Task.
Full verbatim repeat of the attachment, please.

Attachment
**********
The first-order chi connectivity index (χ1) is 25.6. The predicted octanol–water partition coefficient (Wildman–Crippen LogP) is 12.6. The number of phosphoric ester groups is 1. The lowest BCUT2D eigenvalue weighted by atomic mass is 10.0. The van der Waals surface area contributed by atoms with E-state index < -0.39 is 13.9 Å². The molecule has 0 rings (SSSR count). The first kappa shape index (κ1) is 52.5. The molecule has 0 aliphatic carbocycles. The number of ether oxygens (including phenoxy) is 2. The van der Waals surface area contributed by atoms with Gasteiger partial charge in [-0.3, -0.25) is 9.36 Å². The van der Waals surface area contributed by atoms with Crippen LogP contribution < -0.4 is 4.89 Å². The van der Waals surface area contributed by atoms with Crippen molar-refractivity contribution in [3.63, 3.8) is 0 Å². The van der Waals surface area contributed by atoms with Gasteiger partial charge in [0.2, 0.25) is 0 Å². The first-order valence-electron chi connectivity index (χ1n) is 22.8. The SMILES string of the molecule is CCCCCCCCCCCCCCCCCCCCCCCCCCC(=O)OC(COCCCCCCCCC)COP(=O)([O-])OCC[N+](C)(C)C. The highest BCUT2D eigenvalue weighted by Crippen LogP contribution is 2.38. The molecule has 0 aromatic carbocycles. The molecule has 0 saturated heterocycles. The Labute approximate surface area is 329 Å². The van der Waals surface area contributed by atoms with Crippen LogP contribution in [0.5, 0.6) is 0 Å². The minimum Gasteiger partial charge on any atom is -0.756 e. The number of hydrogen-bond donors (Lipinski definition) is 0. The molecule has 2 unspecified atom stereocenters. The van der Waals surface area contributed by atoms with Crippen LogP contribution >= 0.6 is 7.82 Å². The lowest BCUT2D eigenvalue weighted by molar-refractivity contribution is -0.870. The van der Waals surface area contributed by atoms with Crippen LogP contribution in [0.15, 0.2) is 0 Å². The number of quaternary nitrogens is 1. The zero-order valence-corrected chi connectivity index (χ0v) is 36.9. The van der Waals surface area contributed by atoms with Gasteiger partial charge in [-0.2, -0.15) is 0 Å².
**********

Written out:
The first-order chi connectivity index (χ1) is 25.6. The predicted octanol–water partition coefficient (Wildman–Crippen LogP) is 12.6. The number of phosphoric ester groups is 1. The lowest BCUT2D eigenvalue weighted by atomic mass is 10.0. The van der Waals surface area contributed by atoms with E-state index < -0.39 is 13.9 Å². The molecule has 0 rings (SSSR count). The first kappa shape index (κ1) is 52.5. The molecule has 0 aliphatic carbocycles. The number of ether oxygens (including phenoxy) is 2. The van der Waals surface area contributed by atoms with Gasteiger partial charge in [-0.3, -0.25) is 9.36 Å². The van der Waals surface area contributed by atoms with Crippen LogP contribution < -0.4 is 4.89 Å². The van der Waals surface area contributed by atoms with Crippen molar-refractivity contribution in [3.63, 3.8) is 0 Å². The van der Waals surface area contributed by atoms with Gasteiger partial charge in [0.2, 0.25) is 0 Å². The first-order valence-electron chi connectivity index (χ1n) is 22.8. The SMILES string of the molecule is CCCCCCCCCCCCCCCCCCCCCCCCCCC(=O)OC(COCCCCCCCCC)COP(=O)([O-])OCC[N+](C)(C)C. The highest BCUT2D eigenvalue weighted by Crippen LogP contribution is 2.38. The molecule has 0 aromatic carbocycles. The molecule has 0 saturated heterocycles. The Labute approximate surface area is 329 Å². The van der Waals surface area contributed by atoms with Crippen LogP contribution in [0.5, 0.6) is 0 Å². The minimum Gasteiger partial charge on any atom is -0.756 e. The number of hydrogen-bond donors (Lipinski definition) is 0. The molecule has 2 unspecified atom stereocenters. The van der Waals surface area contributed by atoms with Crippen LogP contribution >= 0.6 is 7.82 Å². The lowest BCUT2D eigenvalue weighted by molar-refractivity contribution is -0.870. The van der Waals surface area contributed by atoms with Crippen LogP contribution in [0.15, 0.2) is 0 Å². The number of quaternary nitrogens is 1. The zero-order valence-corrected chi connectivity index (χ0v) is 36.9. The van der Waals surface area contributed by atoms with Gasteiger partial charge in [-0.2, -0.15) is 0 Å².